Chengdu University Dorm (Photo : Weibo)
The hashtag #how to avoid getting murdered in your dorm is trending in China’s social media following the gruesome murder of a Sichuan university student by his dorm mate.
The victim, 20-year-old Lu, an art student in a Chengdu university, was not knifed or shot. He was decapitated by Teng, a dorm mate on March 26, reported What’s On Weibo.
Roommates of Lu and Teng told Chengdu Police that on that night, Lu was singing in the dorm, but Tend was annoyed which resulted in fisticuffs. However, the dorm mates separated the two.
But the next day, Teng – who was holding a kitchen knife – asked Lu to come out of the room. Lu did not return anymore. His beheaded body was found later in the dorm’s study area with 50 stabs and the head missing. On April 15, Teng was arrested.
Three days after Teng’s arrest, the brother of Lu opened a Weibo account and sought justice for his slain and beheaded brother whose corpse was so badly cut up that the family had to spend 18,000 yuan ($2,800) to have the parts stitched.
Teng, obviously a troubled youth, has admitted to the crime. According to Teng’s mother, this is not his first trouble. When he was still in high school, Teng tried to take his own life by twice cutting his wrist. The student is undergoing psychiatric evaluation, and the results are expected to be out in late April or May.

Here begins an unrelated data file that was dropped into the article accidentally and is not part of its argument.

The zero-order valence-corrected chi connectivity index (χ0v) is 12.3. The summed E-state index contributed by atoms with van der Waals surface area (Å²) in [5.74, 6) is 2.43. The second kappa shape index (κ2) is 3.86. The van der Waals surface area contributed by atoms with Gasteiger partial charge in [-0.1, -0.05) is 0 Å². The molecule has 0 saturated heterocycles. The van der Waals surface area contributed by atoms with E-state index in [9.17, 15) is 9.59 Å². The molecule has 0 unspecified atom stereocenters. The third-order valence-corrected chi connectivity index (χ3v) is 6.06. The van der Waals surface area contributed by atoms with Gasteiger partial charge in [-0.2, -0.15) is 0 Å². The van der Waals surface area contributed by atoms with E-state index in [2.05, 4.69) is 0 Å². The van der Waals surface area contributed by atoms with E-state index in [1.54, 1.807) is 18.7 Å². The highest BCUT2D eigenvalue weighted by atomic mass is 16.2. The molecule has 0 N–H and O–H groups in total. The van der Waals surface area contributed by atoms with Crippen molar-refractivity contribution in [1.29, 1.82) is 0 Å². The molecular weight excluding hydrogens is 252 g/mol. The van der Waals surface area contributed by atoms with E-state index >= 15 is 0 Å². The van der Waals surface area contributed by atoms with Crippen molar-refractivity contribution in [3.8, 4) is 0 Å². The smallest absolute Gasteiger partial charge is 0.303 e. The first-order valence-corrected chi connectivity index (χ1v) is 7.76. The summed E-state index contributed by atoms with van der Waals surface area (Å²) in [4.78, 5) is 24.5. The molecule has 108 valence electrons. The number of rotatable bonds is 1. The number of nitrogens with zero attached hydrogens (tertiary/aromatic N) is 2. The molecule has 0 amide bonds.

The gory death of Lu has led to a discussion on Chinese social media on the risks of dorm life and the vastness of the problem because of the large student population across China.
The country’s previous one-child policy has contributed to the problem because these kids are used to having their own room at home and suddenly having difficulty adjusting to a tiny space with four or six other roommates with various attitudes and different ways of life they need to adjust to.
As of 2015, China had 37 million college students, according to a report released in early April by the Ministry of Education. That means one in five college students around the world are in China. From only 0.26 percent of Chinese aged 18 to 22 attending college in 1949, the number has jumped to 40 percent last year and expected to further grow to 50 percent by 2019.